Dream Wife (1953)

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Clemson Reade, a business tycoon with marriage on his mind, and Effie, a U.S. diplomat, are a modern couple. Unfortunately there seems to be too much business and not enough pleasure on the part of Effie. When Clemson meets Tarji, a princess trained in all the arts of pleasing men, he decides he wants an old fashioned girl. Princess Tarji's father is king of oil-rich Bukistan. Because of the oil situation and to maintain good political relations during the courtship between Clemson & Tarji, the State Department assigns a diplomat to maintain protocol until the wedding - Effie!

Film Overview
"Dream Wife" is a 1953 American romantic funny directed by Sidney Sheldon. The movie features prominent actors of that era: Cary Grant as Clemenson 'Clem' Eustace Tishman, Deborah Kerr as Effie, and Betta St. John as Tarji. The plot focuses on the effort of a businessman to train a woman to become his ideal spouse, which leads to a series of funny and non-traditional scenarios.

Plot Details
The story begins with Clem Eustace Tishman, a proficient entrepreneur in oil settlements, engaged to his assistant Effie. Nevertheless, he grows frustrated with Effie's work-focused nature and begins fantasising about a perfect wife-- one who holds standard views and prioritises her partner. This fiction gives birth to the idea of the "dream wife" in the motion picture.

Clem starts keeping in mind Tarji, a stunning princess he 'd met during his trip to the Middle East. Tarji exemplifies his ideal woman as she was taught to serve her other half religiously from her culture. So, Clem chooses to separate his engagement with Effie and asks Tarji to wed him, thinking her to be the personification of the 'dream wife.' Tarji willingly accepts because she is in love with him, blissfully oblivious about Clem's underlying intentions.

As soon as Tarji arrives in America for their wedding event, a culture clash puts Clem into numerous humorous and uncomfortable scenario. Tarji's inability to adapt to a totally brand-new culture and tradition forms the core of the film's humor. Clem has problem with his decision as he gradually recognizes that Tarji is too submissive, contrasting starkly to his ambitious and independent ex-fiancee, Effie.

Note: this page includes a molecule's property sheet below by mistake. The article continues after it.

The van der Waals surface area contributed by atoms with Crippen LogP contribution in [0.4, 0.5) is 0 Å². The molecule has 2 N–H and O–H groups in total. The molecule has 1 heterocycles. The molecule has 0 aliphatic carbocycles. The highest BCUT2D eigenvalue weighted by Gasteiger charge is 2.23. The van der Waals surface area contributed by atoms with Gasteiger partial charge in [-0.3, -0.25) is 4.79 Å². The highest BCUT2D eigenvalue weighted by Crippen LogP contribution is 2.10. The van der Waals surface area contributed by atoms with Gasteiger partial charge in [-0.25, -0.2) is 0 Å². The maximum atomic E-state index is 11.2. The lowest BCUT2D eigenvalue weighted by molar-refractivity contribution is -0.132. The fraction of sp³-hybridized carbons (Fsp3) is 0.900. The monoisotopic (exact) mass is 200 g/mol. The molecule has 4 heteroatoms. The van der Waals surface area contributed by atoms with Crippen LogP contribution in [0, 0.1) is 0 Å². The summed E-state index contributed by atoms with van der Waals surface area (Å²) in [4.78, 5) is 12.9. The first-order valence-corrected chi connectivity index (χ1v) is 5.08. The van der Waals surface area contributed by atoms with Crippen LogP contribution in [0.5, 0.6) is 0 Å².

The film's climax starts when Clem's business risks falling into a crisis due to the fact that of a contract with an oil-shiek, Tarji's dad. Without having the ability to speak the latter's language and Effie part of the board directors, Clem is left with no option however to ask Effie for help, regardless of their break up.

While working together to solve the oil crisis, Clem recognizes his sensations for Effie haven't faded, and he begins to value her independent nature and aspiration. By the end of the motion picture, Clem understands that his idea of a 'dream wife' is flawed. He ends up marrying Effie, showing that he now values partnership, equality, and shared regard in marital relationship. On the other hand, Tarji finds joy with a guy who appreciates her as she is.

"Dream Wife" reflects society's developing sentiments towards conventional gender functions in the 1950s, challenging the stereotype of the submissive better half. It humorously displays the defects in objectifying women to fit into a male's optimistic marital vision. Throughout the film, Cary Grant elegantly depicts the confusion of a male captured between cultural understandings and modern independent females.

In general, "Dream Wife" provides a humorous investigation of gender roles within a marital relationship, carrying a nuanced message about respect and good understanding. Levy's review of the motion picture concludes, "' Dream Wife' sticks in the minds of audiences as a classic Hollywood movie that humorously explores and criticizes standard gender norms in marriage."

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